As for agriculture, it prevailed because those who took it up (or herding) tended to win wars. Hunter-gatherers were happier, healthier, and lived longer, but they lost wars, and because they didn’t shit nearly as much where they ate, they didn’t have the disease resistance of sedentary agriculturalists. Just going near agricultural settlements would have often been a death sentence.

The core point here is simple: Social and technological advancement are not the same things as increases in human welfare. Mistaking one for another is vastly stupid. Social or technological advancements win if they out-compete other models, and that competition is not based on “is nicer,” it is based, ultimately, on violence. (Most of the world, having been conquered by Europeans after the industrial revolution, is real, real clear on this.)

The agricultural revolution didn’t run humanity off a cliff. But the industrial revolution and our advancements in military technology (aka. nukes) offer us the ability to “win” ourselves to extinction, while making ourselves vastly unhappy doing so.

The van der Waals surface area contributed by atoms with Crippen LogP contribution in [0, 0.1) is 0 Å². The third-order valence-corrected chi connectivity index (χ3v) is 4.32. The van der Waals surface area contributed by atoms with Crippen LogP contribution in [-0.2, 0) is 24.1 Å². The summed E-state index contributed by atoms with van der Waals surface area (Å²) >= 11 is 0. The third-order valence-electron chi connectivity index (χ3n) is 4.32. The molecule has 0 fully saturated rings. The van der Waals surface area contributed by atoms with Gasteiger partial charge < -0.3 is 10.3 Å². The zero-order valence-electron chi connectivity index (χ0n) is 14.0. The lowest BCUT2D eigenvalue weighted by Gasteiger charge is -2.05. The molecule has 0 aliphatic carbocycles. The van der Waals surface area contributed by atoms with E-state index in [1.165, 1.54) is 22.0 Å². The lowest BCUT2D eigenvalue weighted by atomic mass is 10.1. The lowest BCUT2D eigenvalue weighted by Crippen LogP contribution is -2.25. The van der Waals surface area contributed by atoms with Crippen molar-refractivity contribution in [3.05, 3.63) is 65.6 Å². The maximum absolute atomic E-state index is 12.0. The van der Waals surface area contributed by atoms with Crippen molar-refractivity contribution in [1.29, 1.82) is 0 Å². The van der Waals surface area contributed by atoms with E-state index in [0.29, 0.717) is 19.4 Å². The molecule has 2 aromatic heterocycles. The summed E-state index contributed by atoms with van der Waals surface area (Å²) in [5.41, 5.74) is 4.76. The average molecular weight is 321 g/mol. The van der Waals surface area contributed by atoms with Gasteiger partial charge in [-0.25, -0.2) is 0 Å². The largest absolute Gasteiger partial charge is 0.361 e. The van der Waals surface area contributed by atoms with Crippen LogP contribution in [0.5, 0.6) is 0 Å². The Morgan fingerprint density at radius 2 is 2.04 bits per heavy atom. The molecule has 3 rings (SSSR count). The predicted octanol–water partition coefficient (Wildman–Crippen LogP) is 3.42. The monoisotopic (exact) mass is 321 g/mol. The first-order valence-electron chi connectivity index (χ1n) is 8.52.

Perhaps it is time to learn how to take to conscious control of our technology and society, before our unconsciousness causes catastrophes we cannot handle.

This is an important book, to nail into our heads the facts about how advancements work, in a time period long enough ago that we can hopefully look at it with the faintest shred of objectivity.

The results of the work I do, like this article, are free, but food isn’t, so if you value my work, please DONATE or SUBSCRIBE.